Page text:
It's the right thing for Adobe to do from a business standpoint and that's the only thing that mattered to them when making this decision. They make more money this way, that's what companies are in business to do. They don't make money, they can't innovate.

It might be the right thing for Adobe to do. And the might make more money this way. The important thing is that the change must be good enough for enough numbers of customers too. A business model that isn't good enough for lots of customers is a failed business model. Because Adobe needs customers. Lots of customers. Lots and lots of customers. If each customer pays $40/month in average, then they need about 7 million customers to sign their subscriptions to break even. If only 5 million customers jumps on the bandwagon, then Adobe either needs to step up the subscription fees higher or kick parts of their management before starting a campaign to try to recover lost customers.

Next thing: you imply that they need to do this because else they don't make money and can't innovate. So that indirectly imply that you feel Adobe hasn't been making money the last 10 years, and hasn't innovated the last 10 years. How come you imply that? Have you checked the financial statements, and compared how much money they make, with the costs Adobe have for their R&D? Could you please tell me how you see Adobe lacking money to innovate. Does the financial statements indicate to you that a huge percent of the sales volume is claimed just to manage their R&D?

Everything you've both said is exactly what I've said, but the opposite. I'm projecting my interests onto everyone else. You're projecting your interests onto me, etc.

Wrong. I don't project my views onto others. I don't have any issues with people seeing subscriptions as best for them. If you notice, subscriptions have been available for a while.

I just wonder why people seem to argue that perpetual licenses - as complement to subscriptions - is wrong, or why people who prefer perpetual licenses are wrong.

Why do you see a need to defend Adobe for dropping perpetual licenses? What do you have to gain by Adobe not having both options? What made it different for you today, than last week where both options existed?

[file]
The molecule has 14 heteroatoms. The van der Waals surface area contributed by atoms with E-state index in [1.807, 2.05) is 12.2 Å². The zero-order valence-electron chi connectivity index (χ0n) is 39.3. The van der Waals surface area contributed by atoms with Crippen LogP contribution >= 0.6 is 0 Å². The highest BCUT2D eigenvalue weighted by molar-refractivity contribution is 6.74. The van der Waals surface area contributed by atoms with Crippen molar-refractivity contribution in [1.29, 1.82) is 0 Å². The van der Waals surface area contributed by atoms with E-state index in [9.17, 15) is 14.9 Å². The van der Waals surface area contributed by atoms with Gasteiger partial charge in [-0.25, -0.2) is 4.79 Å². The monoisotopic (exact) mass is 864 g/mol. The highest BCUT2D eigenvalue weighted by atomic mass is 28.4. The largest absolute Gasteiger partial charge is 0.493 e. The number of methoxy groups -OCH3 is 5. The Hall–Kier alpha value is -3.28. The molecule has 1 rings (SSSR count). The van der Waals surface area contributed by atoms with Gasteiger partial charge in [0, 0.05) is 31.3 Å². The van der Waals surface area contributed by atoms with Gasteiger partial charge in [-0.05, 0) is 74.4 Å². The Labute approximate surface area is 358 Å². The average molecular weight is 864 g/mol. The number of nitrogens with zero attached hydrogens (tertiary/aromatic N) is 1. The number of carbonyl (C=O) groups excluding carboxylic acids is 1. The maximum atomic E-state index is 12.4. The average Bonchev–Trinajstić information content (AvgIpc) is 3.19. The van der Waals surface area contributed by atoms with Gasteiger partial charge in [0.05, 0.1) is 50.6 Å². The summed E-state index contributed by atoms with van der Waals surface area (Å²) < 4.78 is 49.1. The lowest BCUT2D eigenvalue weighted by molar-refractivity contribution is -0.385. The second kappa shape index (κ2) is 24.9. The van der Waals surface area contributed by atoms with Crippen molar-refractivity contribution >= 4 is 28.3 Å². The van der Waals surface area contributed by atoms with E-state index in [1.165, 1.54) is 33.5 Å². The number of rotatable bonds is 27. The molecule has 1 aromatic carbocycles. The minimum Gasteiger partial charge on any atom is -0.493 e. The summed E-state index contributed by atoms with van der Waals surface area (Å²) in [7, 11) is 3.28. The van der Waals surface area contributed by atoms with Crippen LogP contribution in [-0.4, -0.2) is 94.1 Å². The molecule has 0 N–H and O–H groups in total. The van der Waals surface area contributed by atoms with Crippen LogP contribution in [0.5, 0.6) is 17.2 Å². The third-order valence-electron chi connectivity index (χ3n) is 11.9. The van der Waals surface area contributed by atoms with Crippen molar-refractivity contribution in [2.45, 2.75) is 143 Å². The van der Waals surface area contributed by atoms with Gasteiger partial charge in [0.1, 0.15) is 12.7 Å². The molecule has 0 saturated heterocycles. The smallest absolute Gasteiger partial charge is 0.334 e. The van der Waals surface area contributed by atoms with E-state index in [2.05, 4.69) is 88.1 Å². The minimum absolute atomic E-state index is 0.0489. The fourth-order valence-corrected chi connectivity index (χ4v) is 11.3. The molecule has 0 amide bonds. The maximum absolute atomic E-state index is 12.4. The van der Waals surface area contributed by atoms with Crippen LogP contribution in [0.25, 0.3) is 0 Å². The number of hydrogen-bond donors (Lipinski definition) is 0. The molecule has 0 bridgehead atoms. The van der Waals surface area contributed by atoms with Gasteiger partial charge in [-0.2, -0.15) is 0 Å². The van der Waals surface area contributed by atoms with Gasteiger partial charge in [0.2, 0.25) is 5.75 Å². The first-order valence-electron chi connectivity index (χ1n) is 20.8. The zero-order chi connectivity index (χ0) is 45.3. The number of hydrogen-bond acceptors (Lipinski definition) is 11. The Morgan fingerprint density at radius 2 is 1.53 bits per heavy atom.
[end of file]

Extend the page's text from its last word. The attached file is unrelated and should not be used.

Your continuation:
I see why it might not work for some people. I'm not opposed to choice. I simply don't care.

But still you make posts that indicates that you do care. Because you explicitly question why people don't like the subscription model - which is a very strange thing to do in a thread where people have already spent a lot of time telling why they prefer perpetual licenses.

It currently works for me and it will continue to work for me. I'm not Adobe, I didn't come up with this and I didn't decide to have it forced upon you. Take out your anger on the appropriate parties. Subscription, no subscription, updates, forced updates, it's all just crap that I don't have the time to be upset about. There are real things in life to be upset about. A software company changing things around isn't one of them, IMO. A family member I've known all my life who no longer recognizes my face or remembers my name. Those are things to be upset about, not this petty crap. Perspective, gentlemen. No one is making you use PS. There are many other programs out there.

Perspective? Well, whatever bad things happens in a persons private life doesn't remove the need to keep an eye on what happens in their business life. The business life is what puts food on the table, and food just can't be ignored.

PS. - when I make a case or state my opinion, it's from my perspective, as it's the only one I have. While I understand that others feel differently, the bottom line is it's just not something worth getting upset about. Time does in fact march on, there's no way to deny that fact, it's marched on since I started typing this sentence and this is the technology and software field we're talking about. Time marching on isn't my mandate, it's the universe that's mandating it.

If you are so neutral as you claim, why do you then claim that Adobe needs this to be able to afford to innovate?

By the way - what is your personal view about all the other reasons people have made for preferring perpetual licenses? Have you - or your business - evaluated these factors too when deciding how this affects you?


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adza77
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May 15, 2013 01:40 |  #85

elrey2375 wrote in post #15933380 (external link)
Of course, the customer may decide when to upgrade. By the same token, you can't expect companies to wait around for you or continue to cater to you. At some point, they have to move on and service newer models, etc.
Same goes with the car analogy. It's the right thing for Adobe to do from a business standpoint and that's the only thing that mattered to them when making this decision.